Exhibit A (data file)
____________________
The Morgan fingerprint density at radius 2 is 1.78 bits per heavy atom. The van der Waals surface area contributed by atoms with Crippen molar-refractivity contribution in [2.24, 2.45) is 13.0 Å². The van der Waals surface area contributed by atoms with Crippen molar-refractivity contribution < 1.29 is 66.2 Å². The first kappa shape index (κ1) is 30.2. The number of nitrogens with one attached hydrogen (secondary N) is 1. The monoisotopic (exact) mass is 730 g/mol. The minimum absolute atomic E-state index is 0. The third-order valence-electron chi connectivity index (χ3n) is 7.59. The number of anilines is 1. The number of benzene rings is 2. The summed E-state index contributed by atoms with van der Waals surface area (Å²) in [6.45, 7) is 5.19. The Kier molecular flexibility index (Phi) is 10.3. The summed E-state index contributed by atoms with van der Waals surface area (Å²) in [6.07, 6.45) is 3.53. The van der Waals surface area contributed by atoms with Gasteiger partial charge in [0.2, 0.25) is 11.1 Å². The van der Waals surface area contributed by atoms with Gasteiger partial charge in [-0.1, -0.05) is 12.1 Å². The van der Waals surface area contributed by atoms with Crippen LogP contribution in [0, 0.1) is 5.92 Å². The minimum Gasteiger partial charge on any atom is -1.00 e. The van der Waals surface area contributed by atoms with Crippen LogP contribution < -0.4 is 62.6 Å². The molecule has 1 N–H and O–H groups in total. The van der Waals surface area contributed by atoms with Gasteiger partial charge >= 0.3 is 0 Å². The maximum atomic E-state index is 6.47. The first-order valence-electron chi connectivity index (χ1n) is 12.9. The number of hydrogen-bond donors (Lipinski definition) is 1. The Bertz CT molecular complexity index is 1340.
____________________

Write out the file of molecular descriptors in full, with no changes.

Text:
The Morgan fingerprint density at radius 2 is 1.78 bits per heavy atom. The van der Waals surface area contributed by atoms with Crippen molar-refractivity contribution in [2.24, 2.45) is 13.0 Å². The van der Waals surface area contributed by atoms with Crippen molar-refractivity contribution < 1.29 is 66.2 Å². The first kappa shape index (κ1) is 30.2. The number of nitrogens with one attached hydrogen (secondary N) is 1. The monoisotopic (exact) mass is 730 g/mol. The minimum absolute atomic E-state index is 0. The third-order valence-electron chi connectivity index (χ3n) is 7.59. The number of anilines is 1. The number of benzene rings is 2. The summed E-state index contributed by atoms with van der Waals surface area (Å²) in [6.45, 7) is 5.19. The Kier molecular flexibility index (Phi) is 10.3. The summed E-state index contributed by atoms with van der Waals surface area (Å²) in [6.07, 6.45) is 3.53. The van der Waals surface area contributed by atoms with Gasteiger partial charge in [0.2, 0.25) is 11.1 Å². The van der Waals surface area contributed by atoms with Gasteiger partial charge in [-0.1, -0.05) is 12.1 Å². The van der Waals surface area contributed by atoms with Crippen LogP contribution in [0, 0.1) is 5.92 Å². The minimum Gasteiger partial charge on any atom is -1.00 e. The van der Waals surface area contributed by atoms with Crippen LogP contribution < -0.4 is 62.6 Å². The molecule has 1 N–H and O–H groups in total. The van der Waals surface area contributed by atoms with Gasteiger partial charge >= 0.3 is 0 Å². The maximum atomic E-state index is 6.47. The first-order valence-electron chi connectivity index (χ1n) is 12.9. The number of hydrogen-bond donors (Lipinski definition) is 1. The Bertz CT molecular complexity index is 1340.